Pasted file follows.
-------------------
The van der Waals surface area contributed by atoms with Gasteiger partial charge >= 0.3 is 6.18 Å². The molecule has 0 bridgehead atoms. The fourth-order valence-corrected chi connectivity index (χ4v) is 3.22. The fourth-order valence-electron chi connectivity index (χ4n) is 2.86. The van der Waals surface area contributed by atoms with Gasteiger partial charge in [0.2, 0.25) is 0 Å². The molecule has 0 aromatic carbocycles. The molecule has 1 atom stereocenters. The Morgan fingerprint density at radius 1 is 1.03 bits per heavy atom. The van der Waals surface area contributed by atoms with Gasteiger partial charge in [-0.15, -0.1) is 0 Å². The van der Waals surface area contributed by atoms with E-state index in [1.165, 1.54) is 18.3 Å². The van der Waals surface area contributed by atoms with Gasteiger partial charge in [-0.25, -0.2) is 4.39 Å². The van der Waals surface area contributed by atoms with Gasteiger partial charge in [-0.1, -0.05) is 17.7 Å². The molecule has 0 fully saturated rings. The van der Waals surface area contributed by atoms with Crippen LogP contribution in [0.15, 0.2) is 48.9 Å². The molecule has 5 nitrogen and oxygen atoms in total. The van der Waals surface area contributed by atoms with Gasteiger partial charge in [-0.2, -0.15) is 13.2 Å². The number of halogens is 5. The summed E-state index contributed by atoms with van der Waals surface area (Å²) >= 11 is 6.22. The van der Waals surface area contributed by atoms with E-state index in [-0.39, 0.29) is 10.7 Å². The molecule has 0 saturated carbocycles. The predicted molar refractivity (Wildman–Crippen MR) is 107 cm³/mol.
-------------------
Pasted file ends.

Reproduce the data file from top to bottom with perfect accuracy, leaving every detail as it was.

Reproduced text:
The van der Waals surface area contributed by atoms with Gasteiger partial charge >= 0.3 is 6.18 Å². The molecule has 0 bridgehead atoms. The fourth-order valence-corrected chi connectivity index (χ4v) is 3.22. The fourth-order valence-electron chi connectivity index (χ4n) is 2.86. The van der Waals surface area contributed by atoms with Gasteiger partial charge in [0.2, 0.25) is 0 Å². The molecule has 0 aromatic carbocycles. The molecule has 1 atom stereocenters. The Morgan fingerprint density at radius 1 is 1.03 bits per heavy atom. The van der Waals surface area contributed by atoms with Gasteiger partial charge in [-0.15, -0.1) is 0 Å². The van der Waals surface area contributed by atoms with E-state index in [1.165, 1.54) is 18.3 Å². The van der Waals surface area contributed by atoms with Gasteiger partial charge in [-0.25, -0.2) is 4.39 Å². The van der Waals surface area contributed by atoms with Gasteiger partial charge in [-0.1, -0.05) is 17.7 Å². The molecule has 0 fully saturated rings. The van der Waals surface area contributed by atoms with Crippen LogP contribution in [0.15, 0.2) is 48.9 Å². The molecule has 5 nitrogen and oxygen atoms in total. The van der Waals surface area contributed by atoms with Gasteiger partial charge in [-0.2, -0.15) is 13.2 Å². The number of halogens is 5. The summed E-state index contributed by atoms with van der Waals surface area (Å²) >= 11 is 6.22. The van der Waals surface area contributed by atoms with E-state index in [-0.39, 0.29) is 10.7 Å². The molecule has 0 saturated carbocycles. The predicted molar refractivity (Wildman–Crippen MR) is 107 cm³/mol.